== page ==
Dave Davies & Russ Davies
The Kinks called it a day in 1994, following the release of their much overlooked, but brilliant, album To The Bone. Who would have predicted that Dave Davies, co-founder and the revolutionary guitarist for the band, would be the more prolific of the two. Ray Davies (older brother and co-founder) was known as the main writer. I think all bets were on Ray to produce more solo albums. However, sInce the split, Ray has released four studio albums (his fifth is due later this month), while Dave has released 12 studio albums (plus three while with the Kinks). Through his website he has also issued a number of live albums. This release, his third is with his son, Russ, titled Open Road, could be his finest solo album yet.
Dave and Russ’s first two albums are more ambient and spiritual, and while interesting, were not the most accessible records in the Davies catalogue. Open Road, however, is much more conventional, and brings Dave back to his acoustic sound. He does not forgo the electric, but he does some nice work with his acoustic guitar. Although Dave has never been known for his singing voice, on this album his weariness and the years of experience in his voice accentuate the music and overall theme of the record.
Russ Davies is not a newcomer to music. Whether known as Russell Davies, or as a member of Abakus or Cinnamon Chasers, he has been producing and remixing music for over fifteen years. He is known mostly for electronic music or deejaying (he remixed a number of Roxy Music tracks for the clubs, with great success), but here he also plays guitar. He lets his dad do what Dave does best, and he plays loud guitar and lets the music grow around it. Yes there is a lot of acoustic throughout, but there is also his trademark gritty electric playing. Russ Davies is a brilliant producer, and if he can get this quality of writing and playing from his dad, they should continue to work together.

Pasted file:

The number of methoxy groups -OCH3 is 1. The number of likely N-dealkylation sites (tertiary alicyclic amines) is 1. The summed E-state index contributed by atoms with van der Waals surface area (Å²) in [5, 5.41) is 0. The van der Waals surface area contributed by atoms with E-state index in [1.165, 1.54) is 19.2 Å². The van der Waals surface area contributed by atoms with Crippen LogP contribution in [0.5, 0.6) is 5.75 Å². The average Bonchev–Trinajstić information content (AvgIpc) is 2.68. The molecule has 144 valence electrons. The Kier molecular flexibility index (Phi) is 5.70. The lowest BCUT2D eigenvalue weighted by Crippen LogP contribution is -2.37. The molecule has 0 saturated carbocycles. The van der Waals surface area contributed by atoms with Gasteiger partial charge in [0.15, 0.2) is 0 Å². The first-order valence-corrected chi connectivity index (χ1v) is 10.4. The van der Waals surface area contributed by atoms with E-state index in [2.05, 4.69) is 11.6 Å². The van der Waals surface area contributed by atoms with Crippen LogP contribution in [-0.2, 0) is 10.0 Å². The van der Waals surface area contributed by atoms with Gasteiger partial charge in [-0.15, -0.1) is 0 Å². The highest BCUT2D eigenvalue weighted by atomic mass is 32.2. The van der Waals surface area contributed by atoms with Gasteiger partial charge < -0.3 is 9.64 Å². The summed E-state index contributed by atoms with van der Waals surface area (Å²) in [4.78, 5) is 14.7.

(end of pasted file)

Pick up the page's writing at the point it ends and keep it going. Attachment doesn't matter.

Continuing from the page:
Here Dave sings lead vocals. For the most part, he sings about the past and the future. The theme of the album seems to be looking back and wondering what is ahead. The first three songs set the tone — “Path Is Long”, “Open Road”, and finally “I Don’t Want To Grow Up”. Dave’s voice fits the tone beautifully.
This is an album in every sense of the word. The songs are sequenced to set the mood, and it is clearly a concept album about getting older and the fragility of life — you may remember Dave’s health scare in 2004 when he suffered a stroke. The fact that Dave continues to play, write, and perform after such a health setback speaks to his dedication to his art and music.
This is a terrific album. It may not earn new fans, but it should. By rights ‘classic rock radio’ should be all over this album. Fans of Davies’ solo work and The Kinks will enjoy what he has produced here.
SPILL ALBUM REVIEW: DAVE DAVIES & RUSS DAVIES – OPEN ROAD